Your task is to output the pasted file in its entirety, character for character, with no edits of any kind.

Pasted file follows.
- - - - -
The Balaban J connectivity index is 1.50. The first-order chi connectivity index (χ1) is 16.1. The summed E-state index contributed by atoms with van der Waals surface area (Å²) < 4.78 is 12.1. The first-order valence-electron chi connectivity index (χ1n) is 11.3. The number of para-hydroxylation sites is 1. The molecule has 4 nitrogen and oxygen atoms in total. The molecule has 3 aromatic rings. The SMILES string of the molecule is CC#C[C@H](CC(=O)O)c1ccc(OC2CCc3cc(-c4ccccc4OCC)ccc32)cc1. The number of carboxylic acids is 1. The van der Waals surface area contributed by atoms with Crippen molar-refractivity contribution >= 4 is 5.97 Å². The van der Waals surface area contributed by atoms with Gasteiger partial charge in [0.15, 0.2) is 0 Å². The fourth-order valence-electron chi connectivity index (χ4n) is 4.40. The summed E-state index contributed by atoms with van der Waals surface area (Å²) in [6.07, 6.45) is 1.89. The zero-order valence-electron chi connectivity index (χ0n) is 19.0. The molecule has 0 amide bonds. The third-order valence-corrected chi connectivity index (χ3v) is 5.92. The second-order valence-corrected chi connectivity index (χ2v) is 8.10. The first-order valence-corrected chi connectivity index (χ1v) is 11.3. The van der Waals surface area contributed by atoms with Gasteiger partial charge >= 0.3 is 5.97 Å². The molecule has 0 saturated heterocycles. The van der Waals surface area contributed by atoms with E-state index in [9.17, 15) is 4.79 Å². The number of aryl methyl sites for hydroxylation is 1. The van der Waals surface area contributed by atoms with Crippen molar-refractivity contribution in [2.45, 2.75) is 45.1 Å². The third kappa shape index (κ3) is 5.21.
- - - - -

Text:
The Balaban J connectivity index is 1.50. The first-order chi connectivity index (χ1) is 16.1. The summed E-state index contributed by atoms with van der Waals surface area (Å²) < 4.78 is 12.1. The first-order valence-electron chi connectivity index (χ1n) is 11.3. The number of para-hydroxylation sites is 1. The molecule has 4 nitrogen and oxygen atoms in total. The molecule has 3 aromatic rings. The SMILES string of the molecule is CC#C[C@H](CC(=O)O)c1ccc(OC2CCc3cc(-c4ccccc4OCC)ccc32)cc1. The number of carboxylic acids is 1. The van der Waals surface area contributed by atoms with Crippen molar-refractivity contribution >= 4 is 5.97 Å². The van der Waals surface area contributed by atoms with Gasteiger partial charge in [0.15, 0.2) is 0 Å². The fourth-order valence-electron chi connectivity index (χ4n) is 4.40. The summed E-state index contributed by atoms with van der Waals surface area (Å²) in [6.07, 6.45) is 1.89. The zero-order valence-electron chi connectivity index (χ0n) is 19.0. The molecule has 0 amide bonds. The third-order valence-corrected chi connectivity index (χ3v) is 5.92. The second-order valence-corrected chi connectivity index (χ2v) is 8.10. The first-order valence-corrected chi connectivity index (χ1v) is 11.3. The van der Waals surface area contributed by atoms with Gasteiger partial charge >= 0.3 is 5.97 Å². The molecule has 0 saturated heterocycles. The van der Waals surface area contributed by atoms with E-state index in [9.17, 15) is 4.79 Å². The number of aryl methyl sites for hydroxylation is 1. The van der Waals surface area contributed by atoms with Crippen molar-refractivity contribution in [2.45, 2.75) is 45.1 Å². The third kappa shape index (κ3) is 5.21.